I went to New York this summer for two months as an intern at an online art and design magazine called Redesign Revolution, and feel quite confident in saying it was one of the best adventures I've ever had. Like many young people, I have put New York City on such an outrageously high pedestal for its worldwide influence on virtually every major industry imaginable, most notably, for me, the overwhelming amount of art and pop cultural history and presence that engulfs each individual neighborhood. Probably the most special thing to me about this opportunity was being able to physically be where so many of my favorite movies were shot and images were taken.
I will say that while I am fascinated by the modernity of the present day city, I found myself longing to be thrown back into the 1920s-60s era (kind of a wide range I know), because I've always been drawn to that time period for whatever reason. In my photo classes, I've had to shoot in both digital and film formats, and I must say, the feeling of film being ran through the camera after the click of the shutter is rather tantalizing, and the darkroom is oh so peaceful (most of the time, when it's three in the morning and you have to get four more prints done by the next day it can become a bit of a nuisance).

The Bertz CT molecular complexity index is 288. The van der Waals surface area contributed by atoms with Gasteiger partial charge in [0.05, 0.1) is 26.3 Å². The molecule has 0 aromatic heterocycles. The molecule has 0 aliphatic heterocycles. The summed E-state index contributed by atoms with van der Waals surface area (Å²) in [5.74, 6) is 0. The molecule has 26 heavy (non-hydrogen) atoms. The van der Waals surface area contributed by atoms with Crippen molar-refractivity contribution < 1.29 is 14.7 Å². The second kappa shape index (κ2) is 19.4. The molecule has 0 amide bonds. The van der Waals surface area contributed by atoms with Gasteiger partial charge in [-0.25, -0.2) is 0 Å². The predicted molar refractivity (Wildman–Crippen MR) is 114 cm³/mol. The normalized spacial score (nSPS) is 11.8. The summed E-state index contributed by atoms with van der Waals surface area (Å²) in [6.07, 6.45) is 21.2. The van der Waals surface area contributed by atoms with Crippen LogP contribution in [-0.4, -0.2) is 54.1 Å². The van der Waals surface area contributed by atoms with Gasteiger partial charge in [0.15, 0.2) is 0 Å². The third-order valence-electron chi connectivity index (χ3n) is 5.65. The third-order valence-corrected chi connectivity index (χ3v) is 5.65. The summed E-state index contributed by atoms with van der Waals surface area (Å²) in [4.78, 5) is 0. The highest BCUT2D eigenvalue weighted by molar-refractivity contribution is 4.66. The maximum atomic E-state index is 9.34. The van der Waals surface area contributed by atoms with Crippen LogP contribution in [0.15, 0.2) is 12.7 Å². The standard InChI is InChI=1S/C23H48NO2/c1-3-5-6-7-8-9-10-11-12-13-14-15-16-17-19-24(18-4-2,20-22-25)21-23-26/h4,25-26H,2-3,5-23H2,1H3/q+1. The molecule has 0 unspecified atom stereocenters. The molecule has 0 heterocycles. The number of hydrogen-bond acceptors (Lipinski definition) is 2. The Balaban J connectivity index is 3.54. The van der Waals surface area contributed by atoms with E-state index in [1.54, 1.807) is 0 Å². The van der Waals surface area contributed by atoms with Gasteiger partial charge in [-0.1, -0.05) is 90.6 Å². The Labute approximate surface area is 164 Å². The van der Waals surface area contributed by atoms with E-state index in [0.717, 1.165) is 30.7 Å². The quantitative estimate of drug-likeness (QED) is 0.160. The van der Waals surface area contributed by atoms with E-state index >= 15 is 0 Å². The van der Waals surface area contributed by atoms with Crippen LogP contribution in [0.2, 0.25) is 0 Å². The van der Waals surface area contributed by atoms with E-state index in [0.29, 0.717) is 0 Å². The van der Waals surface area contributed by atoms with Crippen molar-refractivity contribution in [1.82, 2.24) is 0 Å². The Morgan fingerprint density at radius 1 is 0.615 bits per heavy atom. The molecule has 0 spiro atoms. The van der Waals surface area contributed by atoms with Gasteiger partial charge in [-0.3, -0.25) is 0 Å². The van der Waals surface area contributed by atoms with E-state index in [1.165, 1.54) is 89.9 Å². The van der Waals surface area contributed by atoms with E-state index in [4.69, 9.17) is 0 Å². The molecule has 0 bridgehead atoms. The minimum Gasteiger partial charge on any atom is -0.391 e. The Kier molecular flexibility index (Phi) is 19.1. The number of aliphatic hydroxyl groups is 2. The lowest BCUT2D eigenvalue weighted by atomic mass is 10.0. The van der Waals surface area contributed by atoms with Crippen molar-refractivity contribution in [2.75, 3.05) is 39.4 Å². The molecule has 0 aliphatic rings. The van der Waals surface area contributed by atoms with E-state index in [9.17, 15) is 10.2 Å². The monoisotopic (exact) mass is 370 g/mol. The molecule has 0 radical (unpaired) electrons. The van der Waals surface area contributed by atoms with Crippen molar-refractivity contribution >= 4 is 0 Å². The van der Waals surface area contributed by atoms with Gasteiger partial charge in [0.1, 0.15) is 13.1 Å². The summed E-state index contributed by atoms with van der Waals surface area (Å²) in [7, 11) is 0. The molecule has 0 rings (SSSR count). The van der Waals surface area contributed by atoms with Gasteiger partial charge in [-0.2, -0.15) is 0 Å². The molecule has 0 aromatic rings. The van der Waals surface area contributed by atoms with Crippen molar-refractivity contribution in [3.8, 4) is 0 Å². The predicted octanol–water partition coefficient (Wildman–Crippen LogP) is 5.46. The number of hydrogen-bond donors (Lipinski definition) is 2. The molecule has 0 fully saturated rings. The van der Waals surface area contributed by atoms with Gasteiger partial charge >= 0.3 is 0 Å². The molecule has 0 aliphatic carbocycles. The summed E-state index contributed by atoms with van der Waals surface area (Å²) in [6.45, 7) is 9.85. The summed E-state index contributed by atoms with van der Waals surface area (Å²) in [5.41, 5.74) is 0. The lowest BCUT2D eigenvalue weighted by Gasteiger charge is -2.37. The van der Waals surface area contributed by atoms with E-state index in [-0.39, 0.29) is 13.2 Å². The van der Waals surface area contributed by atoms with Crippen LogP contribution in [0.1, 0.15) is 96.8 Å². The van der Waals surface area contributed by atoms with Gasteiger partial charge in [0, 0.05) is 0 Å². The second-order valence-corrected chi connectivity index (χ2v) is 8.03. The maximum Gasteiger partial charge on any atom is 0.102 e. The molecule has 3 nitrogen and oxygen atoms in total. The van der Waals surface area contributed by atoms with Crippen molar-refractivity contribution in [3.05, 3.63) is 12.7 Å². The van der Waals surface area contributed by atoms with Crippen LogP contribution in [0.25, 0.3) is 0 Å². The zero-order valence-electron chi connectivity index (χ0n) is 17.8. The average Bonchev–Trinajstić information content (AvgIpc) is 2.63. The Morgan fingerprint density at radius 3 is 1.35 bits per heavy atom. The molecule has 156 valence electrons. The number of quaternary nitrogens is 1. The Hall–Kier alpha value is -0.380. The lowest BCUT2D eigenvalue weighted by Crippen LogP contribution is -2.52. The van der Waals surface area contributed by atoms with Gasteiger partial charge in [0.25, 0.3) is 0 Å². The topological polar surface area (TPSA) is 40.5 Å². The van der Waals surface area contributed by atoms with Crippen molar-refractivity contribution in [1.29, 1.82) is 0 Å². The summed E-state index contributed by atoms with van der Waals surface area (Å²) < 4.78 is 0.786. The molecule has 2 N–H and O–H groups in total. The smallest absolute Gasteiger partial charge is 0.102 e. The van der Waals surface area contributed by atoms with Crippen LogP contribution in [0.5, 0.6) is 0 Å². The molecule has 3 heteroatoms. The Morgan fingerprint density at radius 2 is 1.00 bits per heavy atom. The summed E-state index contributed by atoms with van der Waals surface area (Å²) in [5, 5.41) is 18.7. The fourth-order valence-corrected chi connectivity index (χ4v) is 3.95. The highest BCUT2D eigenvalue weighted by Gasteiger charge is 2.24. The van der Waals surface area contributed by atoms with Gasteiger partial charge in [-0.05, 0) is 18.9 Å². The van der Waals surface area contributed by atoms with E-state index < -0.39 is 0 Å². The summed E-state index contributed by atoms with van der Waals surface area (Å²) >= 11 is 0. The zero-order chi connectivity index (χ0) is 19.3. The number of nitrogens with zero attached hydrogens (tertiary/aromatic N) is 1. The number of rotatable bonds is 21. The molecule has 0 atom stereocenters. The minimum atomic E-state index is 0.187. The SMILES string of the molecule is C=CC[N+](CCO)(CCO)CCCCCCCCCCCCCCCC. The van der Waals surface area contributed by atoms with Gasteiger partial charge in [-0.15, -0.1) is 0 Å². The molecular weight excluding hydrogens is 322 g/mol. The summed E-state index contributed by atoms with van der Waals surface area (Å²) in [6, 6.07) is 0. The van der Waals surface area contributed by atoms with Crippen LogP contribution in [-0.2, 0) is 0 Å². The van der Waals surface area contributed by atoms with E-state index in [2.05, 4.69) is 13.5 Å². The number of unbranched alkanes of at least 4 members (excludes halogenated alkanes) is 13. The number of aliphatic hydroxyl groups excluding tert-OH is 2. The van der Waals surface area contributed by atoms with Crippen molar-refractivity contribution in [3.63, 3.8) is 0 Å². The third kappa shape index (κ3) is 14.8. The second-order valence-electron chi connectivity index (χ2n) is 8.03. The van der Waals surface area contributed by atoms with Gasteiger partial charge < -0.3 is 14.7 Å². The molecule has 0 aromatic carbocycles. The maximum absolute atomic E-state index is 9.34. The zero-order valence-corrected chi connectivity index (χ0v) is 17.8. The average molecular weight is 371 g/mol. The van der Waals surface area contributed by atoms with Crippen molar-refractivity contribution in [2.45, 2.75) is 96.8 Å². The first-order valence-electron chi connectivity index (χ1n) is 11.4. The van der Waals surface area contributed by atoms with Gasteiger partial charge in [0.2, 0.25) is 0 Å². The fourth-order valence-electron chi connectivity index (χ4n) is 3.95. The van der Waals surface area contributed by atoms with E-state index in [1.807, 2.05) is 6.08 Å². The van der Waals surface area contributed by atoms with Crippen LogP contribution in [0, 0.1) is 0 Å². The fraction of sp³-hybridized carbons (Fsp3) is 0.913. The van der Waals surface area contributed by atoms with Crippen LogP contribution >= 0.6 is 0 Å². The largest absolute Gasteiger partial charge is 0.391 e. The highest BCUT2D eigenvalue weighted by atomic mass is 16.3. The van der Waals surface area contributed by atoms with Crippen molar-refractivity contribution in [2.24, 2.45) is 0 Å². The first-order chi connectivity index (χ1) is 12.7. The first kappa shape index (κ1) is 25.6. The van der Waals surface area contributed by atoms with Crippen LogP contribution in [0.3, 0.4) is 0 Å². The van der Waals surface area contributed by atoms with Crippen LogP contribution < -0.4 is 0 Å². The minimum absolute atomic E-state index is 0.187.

Long story short, I wanted to take some images with my film camera of the city in an effort to be like the great photographers of the past. I had only ever worked with black and white film because at school we don't have the chemistry for color, so I only shot one roll in color and two in black and white. I got them processed at a place on 39th and 5th ave. because I didn't want them to be damaged by the x-rays in airport security, and in all honesty, they did a terrible job with my scans. SO much contrast and there is a light leak from the scanner on the bottom/right of EVERY image. But whatever, I was able to semi-salvage some of them so I can live with it. I'm just glad I could practice the old way in such a timeless place.